Despite her father's objections, Savage continued to make sculptures. When the family moved to West Palm Beach, Florida in 1915, she encountered a new challenge??a lack of clay. Savage eventually got some materials from a local potter and created a group of figures that she entered in a local county fair. Her work was well-received, winning a prize and the support of the fair's organizer, George Graham Currie. He encouraged her to study art.
She struggled financially throughout her life, but was able to study art at the Cooper Union, which did not charge tuition. After a year, the school gave her a scholarship to help with living expenses. Savage excelled there, finishing her course work in three years instead of the usual four.
While at the Cooper Union, she had an experience that would influence her life and work in 1923. Savage applied to a special summer program to study art in France, but was rejected because of her race. She took the rejection as a call to action, and sent letters to the local media about the program selection committee's discriminatory practices. Savage's story made headlines in many newspapers.
Despite her efforts, the committee refused to change its mind. Although disappointed, Savage found success in other areas. She started to make a name for herself as portrait sculptor. Her works from this time include portraits of such leading African Americans as W. E. B. DuBois and Marcus Garvey. Savage was considered to be one of the leading artists of the Harlem Renaissance, an African-American literary and artistic movement of the 1920s.
Eventually Savage did get her opportunity to study abroad. Several family crises delayed her for some time, but she finally got her chance. Savage won a Julius Rosenwald fellowship in 1929, based in part on her sculpture of her nephew entitled Gamin. The work depicted??with lifelike vitality??a young street child. Savage spent time in Paris and found support for her work there. She exhibited at the Grand Palais and won a second fellowship to continue her studies another year. Another grant allowed her to travel in Europe.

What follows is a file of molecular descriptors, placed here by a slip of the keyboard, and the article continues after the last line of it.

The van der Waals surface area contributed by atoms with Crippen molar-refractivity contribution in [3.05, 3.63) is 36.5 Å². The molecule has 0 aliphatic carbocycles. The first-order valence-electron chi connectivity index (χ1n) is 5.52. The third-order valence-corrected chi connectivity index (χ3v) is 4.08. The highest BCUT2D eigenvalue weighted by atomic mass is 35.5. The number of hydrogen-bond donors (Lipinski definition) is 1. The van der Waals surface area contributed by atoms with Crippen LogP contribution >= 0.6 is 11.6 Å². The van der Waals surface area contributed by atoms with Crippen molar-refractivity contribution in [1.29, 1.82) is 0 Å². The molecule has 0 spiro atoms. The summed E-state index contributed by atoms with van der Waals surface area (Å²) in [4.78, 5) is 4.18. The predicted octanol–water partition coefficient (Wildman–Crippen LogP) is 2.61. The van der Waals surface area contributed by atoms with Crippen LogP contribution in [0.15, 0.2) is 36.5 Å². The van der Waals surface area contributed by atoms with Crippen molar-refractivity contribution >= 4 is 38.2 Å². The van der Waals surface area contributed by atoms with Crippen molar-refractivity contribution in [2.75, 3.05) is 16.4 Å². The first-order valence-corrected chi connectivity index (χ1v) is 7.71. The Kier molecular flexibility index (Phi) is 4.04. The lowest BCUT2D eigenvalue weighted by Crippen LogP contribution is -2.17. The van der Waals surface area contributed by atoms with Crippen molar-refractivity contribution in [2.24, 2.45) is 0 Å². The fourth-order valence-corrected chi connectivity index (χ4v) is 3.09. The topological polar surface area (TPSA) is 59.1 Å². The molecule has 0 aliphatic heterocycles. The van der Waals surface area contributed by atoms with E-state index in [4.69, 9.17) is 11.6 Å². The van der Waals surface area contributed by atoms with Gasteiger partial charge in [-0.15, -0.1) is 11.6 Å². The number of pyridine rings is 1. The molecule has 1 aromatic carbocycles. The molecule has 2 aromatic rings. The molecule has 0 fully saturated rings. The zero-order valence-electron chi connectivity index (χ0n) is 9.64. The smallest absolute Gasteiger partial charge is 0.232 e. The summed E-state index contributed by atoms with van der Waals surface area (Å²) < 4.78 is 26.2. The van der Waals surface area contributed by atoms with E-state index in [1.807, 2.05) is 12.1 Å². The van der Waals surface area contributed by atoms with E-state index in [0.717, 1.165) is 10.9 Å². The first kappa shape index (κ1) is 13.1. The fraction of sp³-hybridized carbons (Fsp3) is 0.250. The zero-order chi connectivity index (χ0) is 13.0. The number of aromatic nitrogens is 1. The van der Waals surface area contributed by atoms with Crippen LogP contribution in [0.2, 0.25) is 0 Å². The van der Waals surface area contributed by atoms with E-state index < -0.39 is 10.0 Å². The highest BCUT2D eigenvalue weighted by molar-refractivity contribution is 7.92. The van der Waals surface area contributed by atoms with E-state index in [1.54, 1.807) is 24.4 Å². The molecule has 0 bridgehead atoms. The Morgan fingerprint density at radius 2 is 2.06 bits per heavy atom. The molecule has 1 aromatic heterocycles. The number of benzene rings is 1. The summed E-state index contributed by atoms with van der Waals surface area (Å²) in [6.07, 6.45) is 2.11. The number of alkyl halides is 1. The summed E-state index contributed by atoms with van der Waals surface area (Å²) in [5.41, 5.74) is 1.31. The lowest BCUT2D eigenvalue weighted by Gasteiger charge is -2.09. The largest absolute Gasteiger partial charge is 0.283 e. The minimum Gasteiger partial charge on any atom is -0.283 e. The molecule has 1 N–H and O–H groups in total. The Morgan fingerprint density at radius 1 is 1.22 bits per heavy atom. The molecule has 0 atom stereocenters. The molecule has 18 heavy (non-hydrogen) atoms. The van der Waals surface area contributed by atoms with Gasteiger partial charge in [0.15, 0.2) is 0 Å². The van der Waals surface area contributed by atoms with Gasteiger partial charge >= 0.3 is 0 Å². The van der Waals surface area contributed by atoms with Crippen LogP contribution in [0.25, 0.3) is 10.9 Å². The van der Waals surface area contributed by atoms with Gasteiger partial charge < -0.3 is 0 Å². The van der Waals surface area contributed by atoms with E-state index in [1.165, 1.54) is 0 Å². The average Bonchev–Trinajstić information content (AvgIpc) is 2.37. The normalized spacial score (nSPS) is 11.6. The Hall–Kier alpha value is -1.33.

Savage returned the United States in 1932 while the Great Depression was in full swing. With portrait commissions hard to come by, she began teaching art and established the Savage Studio of Arts and Crafts. Savage helped many young African-American artists, including Jacob Lawrence and Norman Lewis. She also lobbied the Works Projects Administration (WPA) on behalf of African-American artists to help them find work during this time of financial crisis and helped to found the Harlem Artists' Guild. This led to a directorial position at the WPA's Harlem Community Center, which offered art instruction for all kinds of students.
Highly regarded as an artist, Savage was commissioned to create a sculpture for the 1939 New York World's Fair. Inspired by some of the lyrics of the poem "Lift Every Voice and Sing," she created The Harp. The work re-interpreted the musical instrument to feature African-American faces??depicted as if they were singing??appeared at the top of the harp strings, and the instrument's sounding board is transformed into a hand and arm. In the foreground, the figure of a young man kneeled, offering music in his hands. Although this is considered to be one of her major works, The Harp was destroyed at the end of the fair.
Savage died of cancer on March 26, 1962, in New York City. While she was all but forgotten at the time of her death, Savage is remembered today as a great artist, activist, and arts educator, serving as an inspiration to the many that she taught, helped, and encouraged.